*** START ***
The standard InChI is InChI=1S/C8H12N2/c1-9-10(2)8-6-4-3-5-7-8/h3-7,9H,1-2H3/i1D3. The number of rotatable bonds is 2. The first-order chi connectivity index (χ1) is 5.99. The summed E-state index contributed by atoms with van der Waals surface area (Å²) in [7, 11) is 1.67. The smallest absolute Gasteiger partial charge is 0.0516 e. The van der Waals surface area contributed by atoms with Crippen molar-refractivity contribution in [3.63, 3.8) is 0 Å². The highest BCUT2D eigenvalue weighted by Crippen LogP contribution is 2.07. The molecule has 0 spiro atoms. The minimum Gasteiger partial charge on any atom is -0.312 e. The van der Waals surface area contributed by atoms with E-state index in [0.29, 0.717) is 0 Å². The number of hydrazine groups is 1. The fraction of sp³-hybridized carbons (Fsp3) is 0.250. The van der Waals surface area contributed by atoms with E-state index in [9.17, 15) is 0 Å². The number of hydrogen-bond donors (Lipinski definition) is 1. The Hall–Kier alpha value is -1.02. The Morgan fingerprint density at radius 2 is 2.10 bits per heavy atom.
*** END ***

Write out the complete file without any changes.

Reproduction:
The standard InChI is InChI=1S/C8H12N2/c1-9-10(2)8-6-4-3-5-7-8/h3-7,9H,1-2H3/i1D3. The number of rotatable bonds is 2. The first-order chi connectivity index (χ1) is 5.99. The summed E-state index contributed by atoms with van der Waals surface area (Å²) in [7, 11) is 1.67. The smallest absolute Gasteiger partial charge is 0.0516 e. The van der Waals surface area contributed by atoms with Crippen molar-refractivity contribution in [3.63, 3.8) is 0 Å². The highest BCUT2D eigenvalue weighted by Crippen LogP contribution is 2.07. The molecule has 0 spiro atoms. The minimum Gasteiger partial charge on any atom is -0.312 e. The van der Waals surface area contributed by atoms with E-state index in [0.29, 0.717) is 0 Å². The number of hydrazine groups is 1. The fraction of sp³-hybridized carbons (Fsp3) is 0.250. The van der Waals surface area contributed by atoms with E-state index in [9.17, 15) is 0 Å². The number of hydrogen-bond donors (Lipinski definition) is 1. The Hall–Kier alpha value is -1.02. The Morgan fingerprint density at radius 2 is 2.10 bits per heavy atom.